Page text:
HL Deb 24 April 1890 vol 343 cc1246-8

My Lords, I have two questions which I wish to put to Her Majesty's Government, and I shall not detain the House more than a few minutes in doing so. The first has reference to the proposed Dock at Bombay. I would ask the noble Lord the Secretary of State for India (Viscount Cross) whether, in the agreement about to be made with the Bombay Port Trust, care will be taken that a clause shall be inserted which shall empower Her Majesty's Government to make a prior claim in all cases where it may be necessary for the repair of Her Majesty's ships? Upon this matter I would venture to refer to a remark which fell from my noble Friend, in which he spoke of the dock at Bombay as being intended for Indian and not for Imperial purposes. I think any dock there which is to be used at all by the Navy must be regarded as not for the use of the ships on the Station—not confined to vessels employed merely on the Indian Station, but extending to vessels which sail up the Persian Gulf, patrolling all those waters, and going as far as Zanzibar. My second question is as to the proposed dock at Gibraltar, and with regard to that I would ask the Government whether they propose to introduce a similar clause into any agreement in reference to the dock, and also whether they will take into consideration the importance of adding a clause which will enable the Government incase of war, or in any case of necessity, to purchase the dock for their own use? I need not remind the House that Gibraltar is a military rather than a commercial port; and it seems to me that, if we do assume the great responsibility which rests upon us of making a dock not entirely belonging to Government, that the Government should in all cases have a prior claim to the use of it. Before I sit down I wish to refer to some words which fell from a Member of the Government lately, which have ltd me to think that after all the Government intend to construct the dock themselves, and to take it out of private hands. That is surely the only course worthy of a great naval country like this, for the sum of £350,000, which will be required, is a mere flea-bite considering that our naval interest upon that portion of the seas alone must be valued at £10,000,000 sterling.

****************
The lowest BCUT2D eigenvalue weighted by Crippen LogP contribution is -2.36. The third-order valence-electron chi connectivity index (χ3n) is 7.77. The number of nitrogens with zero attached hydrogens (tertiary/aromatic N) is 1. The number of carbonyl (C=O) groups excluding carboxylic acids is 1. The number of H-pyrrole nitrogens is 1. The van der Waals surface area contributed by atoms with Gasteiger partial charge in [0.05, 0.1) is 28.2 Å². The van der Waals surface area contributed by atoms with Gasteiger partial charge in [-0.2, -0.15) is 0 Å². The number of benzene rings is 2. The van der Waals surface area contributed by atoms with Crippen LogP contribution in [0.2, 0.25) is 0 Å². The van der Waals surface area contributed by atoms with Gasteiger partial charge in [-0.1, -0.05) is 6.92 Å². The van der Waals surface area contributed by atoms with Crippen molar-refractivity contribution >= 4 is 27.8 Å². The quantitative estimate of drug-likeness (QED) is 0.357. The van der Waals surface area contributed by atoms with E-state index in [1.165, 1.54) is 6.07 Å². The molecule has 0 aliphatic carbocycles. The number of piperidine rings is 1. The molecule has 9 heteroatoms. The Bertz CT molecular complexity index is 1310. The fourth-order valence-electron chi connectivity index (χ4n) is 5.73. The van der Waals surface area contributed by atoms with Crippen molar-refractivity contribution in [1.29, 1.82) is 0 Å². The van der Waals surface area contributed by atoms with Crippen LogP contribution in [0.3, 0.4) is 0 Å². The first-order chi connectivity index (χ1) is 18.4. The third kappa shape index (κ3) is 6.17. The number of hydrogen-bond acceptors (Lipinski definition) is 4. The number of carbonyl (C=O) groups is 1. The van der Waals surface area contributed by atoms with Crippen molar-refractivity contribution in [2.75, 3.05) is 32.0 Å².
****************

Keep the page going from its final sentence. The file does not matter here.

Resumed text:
My Lords, with reference to the Port Trust Dock at Bombay, the noble Viscount will remember that when I was asked a similar question before the Recess I gave a provisional answer, stating my belief that the Government had the power of using that dock whenever they wanted it for Her Majesty's ships. I have since made inquiry into the matter, and I have much pleasure in informing the noble Viscount that this point was not lost sight of when sanction was given to the construction of the graving dock, and that the Bombay Port Trust have agreed to the Government having a preferential right to the use of it in time of emergency.


With regard to the second question of the noble Viscount as to the dock at Gibraltar, when he mentioned the matter early in the Session I told the noble Viscount that a site had been selected, and that in connection with the works it was proposed to extend the new mole some 16,000ft. We then proposed to carry it out by private enterprise, and in the draft agreement which was then drawn up on the subject clauses, such as the noble Viscount refers to, were inserted, to the effect that the Government were to have priority of claim for docking Her Majesty's ships, and Government were to have the power of acquiring the dock by purchase, not only in the event of war, but in any other circumstances when such a course might be desirable. Since then certain difficulties have been pointed out with regard to the construction of the dock by private enterprise-difficulties which require very careful consideration. A small Departmental Committee has been appointed to consider the whole subject and to suggest the best way of carrying out the work which the Admiralty are so desirous to see concluded.

House adjourned at a quarter past Five o'clock, till To-morrow, a quarter past Ten o'clock.